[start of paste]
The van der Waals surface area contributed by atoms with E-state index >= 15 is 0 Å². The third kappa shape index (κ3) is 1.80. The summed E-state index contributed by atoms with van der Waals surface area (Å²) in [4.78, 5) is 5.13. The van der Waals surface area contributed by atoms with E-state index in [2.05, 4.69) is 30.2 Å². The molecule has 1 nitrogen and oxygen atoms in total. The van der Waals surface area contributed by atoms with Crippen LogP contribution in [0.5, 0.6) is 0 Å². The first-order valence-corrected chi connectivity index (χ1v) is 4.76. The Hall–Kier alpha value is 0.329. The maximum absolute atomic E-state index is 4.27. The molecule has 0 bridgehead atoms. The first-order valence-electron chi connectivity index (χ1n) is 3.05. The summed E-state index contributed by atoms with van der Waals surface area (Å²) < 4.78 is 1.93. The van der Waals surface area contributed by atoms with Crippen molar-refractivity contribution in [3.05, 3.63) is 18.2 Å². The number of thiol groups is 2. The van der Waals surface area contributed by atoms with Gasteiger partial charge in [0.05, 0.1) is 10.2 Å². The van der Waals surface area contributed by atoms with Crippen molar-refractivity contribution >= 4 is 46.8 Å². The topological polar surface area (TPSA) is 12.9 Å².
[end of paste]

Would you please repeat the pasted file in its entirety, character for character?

The van der Waals surface area contributed by atoms with E-state index >= 15 is 0 Å². The third kappa shape index (κ3) is 1.80. The summed E-state index contributed by atoms with van der Waals surface area (Å²) in [4.78, 5) is 5.13. The van der Waals surface area contributed by atoms with E-state index in [2.05, 4.69) is 30.2 Å². The molecule has 1 nitrogen and oxygen atoms in total. The van der Waals surface area contributed by atoms with Crippen LogP contribution in [0.5, 0.6) is 0 Å². The first-order valence-corrected chi connectivity index (χ1v) is 4.76. The Hall–Kier alpha value is 0.329. The maximum absolute atomic E-state index is 4.27. The molecule has 0 bridgehead atoms. The first-order valence-electron chi connectivity index (χ1n) is 3.05. The summed E-state index contributed by atoms with van der Waals surface area (Å²) < 4.78 is 1.93. The van der Waals surface area contributed by atoms with Crippen molar-refractivity contribution in [3.05, 3.63) is 18.2 Å². The number of thiol groups is 2. The van der Waals surface area contributed by atoms with Gasteiger partial charge in [0.05, 0.1) is 10.2 Å². The van der Waals surface area contributed by atoms with Crippen molar-refractivity contribution >= 4 is 46.8 Å². The topological polar surface area (TPSA) is 12.9 Å².